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First of back-to-back atmospheric rivers pushes into California. Officials urge storm preparations

LOS ANGELES (AP) — The first of two back-to-back atmospheric rivers slowly pushed into California on Wednesday, triggering statewide storm preparations and calls for people to get ready for potential flooding, heavy snow and damaging winds.

Known as a “Pineapple Express” because its long plume of moisture stretched back across the Pacific to near Hawaii, the storm rolled into the far north first and was expected to move down the coast through Thursday. Forecasters expect an even more powerful storm to follow it Sunday.

The California Governor's Office of Emergency Services activated its operations center and positioned personnel and equipment in areas most at risk from the weather.

Brian Ferguson, Cal OES deputy director of crisis communications, characterized the situation as "a significant threat to the safety of Californians” with concerns for impact over 10 to 14 days from the Oregon line to San Diego and from the coast up into the mountains.

“This really is a broad sweep of California that’s going to see threats over the coming week,” Ferguson said.

Much of the first storm’s heaviest rain and mountain snow was expected to arrive late Wednesday and overnight into Thursday.

Heavy rain and gusty winds began hitting the San Francisco Bay Area on Wednesday evening. Service on San Francisco's iconic cable cars were halted as a safety precaution.

Pacifica, a coastal city in San Mateo County, recorded more than an inch (2.5 centimeters) of rain in one hour.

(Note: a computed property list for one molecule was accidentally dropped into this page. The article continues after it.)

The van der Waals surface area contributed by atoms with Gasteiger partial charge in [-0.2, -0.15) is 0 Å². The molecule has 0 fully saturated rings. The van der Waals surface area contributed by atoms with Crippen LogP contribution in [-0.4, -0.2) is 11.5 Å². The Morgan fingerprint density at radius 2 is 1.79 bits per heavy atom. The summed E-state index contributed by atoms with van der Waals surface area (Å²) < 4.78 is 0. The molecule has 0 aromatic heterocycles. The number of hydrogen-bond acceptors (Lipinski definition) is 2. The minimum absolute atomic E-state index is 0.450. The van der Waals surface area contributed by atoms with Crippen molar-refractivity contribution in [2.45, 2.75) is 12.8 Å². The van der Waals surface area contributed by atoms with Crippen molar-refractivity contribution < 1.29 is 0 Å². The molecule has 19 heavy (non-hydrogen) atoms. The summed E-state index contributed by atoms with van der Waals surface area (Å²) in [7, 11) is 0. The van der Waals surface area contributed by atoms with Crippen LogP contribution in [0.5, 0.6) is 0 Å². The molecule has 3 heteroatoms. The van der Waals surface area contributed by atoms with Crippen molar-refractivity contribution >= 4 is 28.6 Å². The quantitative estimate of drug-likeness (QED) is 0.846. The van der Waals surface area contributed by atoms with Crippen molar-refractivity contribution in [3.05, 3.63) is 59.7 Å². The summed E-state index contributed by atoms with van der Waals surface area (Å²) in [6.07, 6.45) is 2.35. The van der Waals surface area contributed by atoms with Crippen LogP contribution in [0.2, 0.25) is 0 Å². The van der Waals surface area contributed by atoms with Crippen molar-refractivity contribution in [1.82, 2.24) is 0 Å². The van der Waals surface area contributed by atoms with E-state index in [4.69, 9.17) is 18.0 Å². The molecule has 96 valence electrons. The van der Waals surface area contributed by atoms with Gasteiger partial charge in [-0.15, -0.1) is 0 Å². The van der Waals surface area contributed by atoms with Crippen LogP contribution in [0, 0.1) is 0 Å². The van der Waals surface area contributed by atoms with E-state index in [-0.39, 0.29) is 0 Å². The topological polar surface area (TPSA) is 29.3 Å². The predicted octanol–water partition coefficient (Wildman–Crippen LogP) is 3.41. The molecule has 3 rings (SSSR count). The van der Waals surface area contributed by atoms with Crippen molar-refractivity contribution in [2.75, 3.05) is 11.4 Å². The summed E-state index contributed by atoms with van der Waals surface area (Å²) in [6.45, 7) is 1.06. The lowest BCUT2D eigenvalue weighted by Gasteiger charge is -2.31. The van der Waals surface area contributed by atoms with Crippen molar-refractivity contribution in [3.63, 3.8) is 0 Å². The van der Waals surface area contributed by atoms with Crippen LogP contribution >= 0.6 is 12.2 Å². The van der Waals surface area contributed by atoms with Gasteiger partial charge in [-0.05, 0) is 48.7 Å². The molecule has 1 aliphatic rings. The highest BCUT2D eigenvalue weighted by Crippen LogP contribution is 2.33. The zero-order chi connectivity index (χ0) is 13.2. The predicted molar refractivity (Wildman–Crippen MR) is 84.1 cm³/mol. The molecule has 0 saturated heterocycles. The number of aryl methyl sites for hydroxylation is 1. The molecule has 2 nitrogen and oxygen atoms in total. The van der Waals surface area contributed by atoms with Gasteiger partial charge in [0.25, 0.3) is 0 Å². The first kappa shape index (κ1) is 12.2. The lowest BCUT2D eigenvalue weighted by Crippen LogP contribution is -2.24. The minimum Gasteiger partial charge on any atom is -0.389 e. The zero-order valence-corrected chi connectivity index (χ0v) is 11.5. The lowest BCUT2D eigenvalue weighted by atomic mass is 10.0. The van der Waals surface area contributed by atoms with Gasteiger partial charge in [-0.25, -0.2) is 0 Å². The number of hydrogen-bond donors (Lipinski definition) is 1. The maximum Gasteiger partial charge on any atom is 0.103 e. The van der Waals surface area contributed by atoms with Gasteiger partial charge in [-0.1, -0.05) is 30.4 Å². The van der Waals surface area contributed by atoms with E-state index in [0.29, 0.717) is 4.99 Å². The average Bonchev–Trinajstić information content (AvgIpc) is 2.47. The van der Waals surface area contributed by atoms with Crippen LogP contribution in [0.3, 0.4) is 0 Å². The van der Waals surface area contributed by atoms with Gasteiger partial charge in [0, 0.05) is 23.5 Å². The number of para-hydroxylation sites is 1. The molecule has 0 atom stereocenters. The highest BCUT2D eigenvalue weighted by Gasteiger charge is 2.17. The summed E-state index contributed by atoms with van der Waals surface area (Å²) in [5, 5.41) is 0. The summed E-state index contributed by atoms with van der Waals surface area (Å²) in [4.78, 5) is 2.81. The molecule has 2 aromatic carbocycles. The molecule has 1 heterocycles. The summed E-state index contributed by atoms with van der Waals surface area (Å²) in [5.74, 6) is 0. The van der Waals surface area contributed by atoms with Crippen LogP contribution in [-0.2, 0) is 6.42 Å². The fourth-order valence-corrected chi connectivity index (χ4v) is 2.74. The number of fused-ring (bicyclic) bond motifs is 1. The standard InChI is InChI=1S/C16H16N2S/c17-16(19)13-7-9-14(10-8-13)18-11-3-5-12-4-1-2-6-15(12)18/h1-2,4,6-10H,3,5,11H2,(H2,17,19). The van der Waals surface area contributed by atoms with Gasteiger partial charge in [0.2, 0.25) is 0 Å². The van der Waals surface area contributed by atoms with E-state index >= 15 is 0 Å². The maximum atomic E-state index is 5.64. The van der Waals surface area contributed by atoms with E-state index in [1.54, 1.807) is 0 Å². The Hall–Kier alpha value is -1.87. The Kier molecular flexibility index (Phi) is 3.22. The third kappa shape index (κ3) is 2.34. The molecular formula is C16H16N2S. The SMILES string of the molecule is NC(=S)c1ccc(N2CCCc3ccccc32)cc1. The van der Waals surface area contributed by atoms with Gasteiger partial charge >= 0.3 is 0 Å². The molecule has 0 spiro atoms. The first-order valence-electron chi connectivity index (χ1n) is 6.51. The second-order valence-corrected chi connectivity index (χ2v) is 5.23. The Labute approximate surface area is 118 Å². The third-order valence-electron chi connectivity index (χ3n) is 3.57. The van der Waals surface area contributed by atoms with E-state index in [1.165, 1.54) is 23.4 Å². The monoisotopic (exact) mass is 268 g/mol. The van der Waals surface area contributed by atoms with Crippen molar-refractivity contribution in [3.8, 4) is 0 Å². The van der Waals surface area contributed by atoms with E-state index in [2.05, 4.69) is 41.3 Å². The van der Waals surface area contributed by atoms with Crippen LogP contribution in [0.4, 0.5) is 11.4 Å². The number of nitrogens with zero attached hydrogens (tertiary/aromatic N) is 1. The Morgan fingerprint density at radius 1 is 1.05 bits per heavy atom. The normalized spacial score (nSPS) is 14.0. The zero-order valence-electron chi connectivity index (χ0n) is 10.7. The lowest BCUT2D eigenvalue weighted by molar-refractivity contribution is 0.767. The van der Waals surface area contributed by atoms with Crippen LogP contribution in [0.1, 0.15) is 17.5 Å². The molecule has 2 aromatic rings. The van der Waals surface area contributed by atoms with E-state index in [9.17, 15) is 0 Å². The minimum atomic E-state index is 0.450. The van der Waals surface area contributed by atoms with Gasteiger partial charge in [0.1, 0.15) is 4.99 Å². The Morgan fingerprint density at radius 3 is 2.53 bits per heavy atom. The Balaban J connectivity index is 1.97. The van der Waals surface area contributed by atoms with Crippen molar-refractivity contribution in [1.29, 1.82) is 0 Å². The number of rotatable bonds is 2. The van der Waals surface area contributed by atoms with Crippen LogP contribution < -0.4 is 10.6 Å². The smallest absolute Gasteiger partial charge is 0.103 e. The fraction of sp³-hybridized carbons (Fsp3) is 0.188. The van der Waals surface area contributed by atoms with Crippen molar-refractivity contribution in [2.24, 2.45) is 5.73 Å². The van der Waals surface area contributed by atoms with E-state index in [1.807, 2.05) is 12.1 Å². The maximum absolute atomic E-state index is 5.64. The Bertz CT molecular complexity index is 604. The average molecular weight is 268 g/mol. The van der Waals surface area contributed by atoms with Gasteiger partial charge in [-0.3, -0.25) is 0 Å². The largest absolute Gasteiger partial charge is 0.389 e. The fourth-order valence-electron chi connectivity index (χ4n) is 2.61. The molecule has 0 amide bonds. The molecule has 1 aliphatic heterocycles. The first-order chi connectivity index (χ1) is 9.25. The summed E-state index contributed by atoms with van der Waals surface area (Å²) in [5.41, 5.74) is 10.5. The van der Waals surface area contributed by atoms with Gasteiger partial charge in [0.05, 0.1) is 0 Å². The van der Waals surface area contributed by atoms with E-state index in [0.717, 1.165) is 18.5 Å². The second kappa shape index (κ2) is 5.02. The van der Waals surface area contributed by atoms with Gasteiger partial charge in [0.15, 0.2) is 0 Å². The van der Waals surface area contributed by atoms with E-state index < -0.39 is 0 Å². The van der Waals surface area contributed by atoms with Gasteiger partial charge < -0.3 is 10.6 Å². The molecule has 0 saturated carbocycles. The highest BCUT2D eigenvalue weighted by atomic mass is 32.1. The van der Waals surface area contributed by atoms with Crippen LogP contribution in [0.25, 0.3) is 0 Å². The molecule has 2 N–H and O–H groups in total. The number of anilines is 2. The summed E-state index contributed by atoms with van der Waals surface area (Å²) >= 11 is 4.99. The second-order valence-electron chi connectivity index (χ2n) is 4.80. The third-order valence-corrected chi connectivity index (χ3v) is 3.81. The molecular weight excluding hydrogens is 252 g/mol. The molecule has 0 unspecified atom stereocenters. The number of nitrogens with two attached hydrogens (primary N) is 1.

“The main impact is going to be runoff from heavy rainfall that is probably going to result in flooding of some waterways,” said Robert Hart, a meteorologist with the National Weather Service’s western region.

The weather service issued a flood watch into Friday morning for the Bay Area and the Central Coast because of possible flooding of rivers, streams, some roads and areas scarred by previous wildfires.

Forecasters also said the Central Coast could see waves up to 18 feet (5.4 meters) high on Thursday and Friday.

Last winter, California was battered by numerous drought-busting atmospheric rivers that unleashed extensive flooding, big waves that hammered shoreline communities and extraordinary snowfall that crushed buildings. More than 20 people died.

The memory was in mind in Capitola, along Monterey Bay, as Joshua Whitby brought in sandbags and considered boarding up the restaurant Zelda's on the Beach, where he is kitchen manager.

“There's absolutely always a little bit of PTSD going on with this just because of how much damage we did take last year," Whitby said.

The second storm in the series has the potential to be much stronger, said Daniel Swain a climate scientist at the University of California, Los Angeles.

Models suggest it could intensify as it approaches the coast of California, a process called bombogenesis in which a spinning low-pressure system rapidly deepens, Swain said in an online briefing Tuesday. The process is popularly called a “cyclone bomb.”

That scenario would create the potential for a major windstorm for the San Francisco Bay Area and other parts of Northern California as well as heavy but brief rain, Swain said.

Southern California, meanwhile, would get less wind but potentially two to three times as much rain as the north because of a deep tap of Pacific moisture extending to the tropics, Swain said.

“This is well south of Hawaii, so not just a Pineapple Express,'" he said.

The new storms come halfway through a winter so far very different than a year ago.

Despite storms like a Jan. 22 deluge that spawned damaging flash floods in San Diego, the overall trend has been drier. The Sierra Nevada snowpack that normally supplies about 30% of California’s water is only about half of its average to date, state officials said Tuesday.

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Nic Coury contributed to this report from Capitola, California.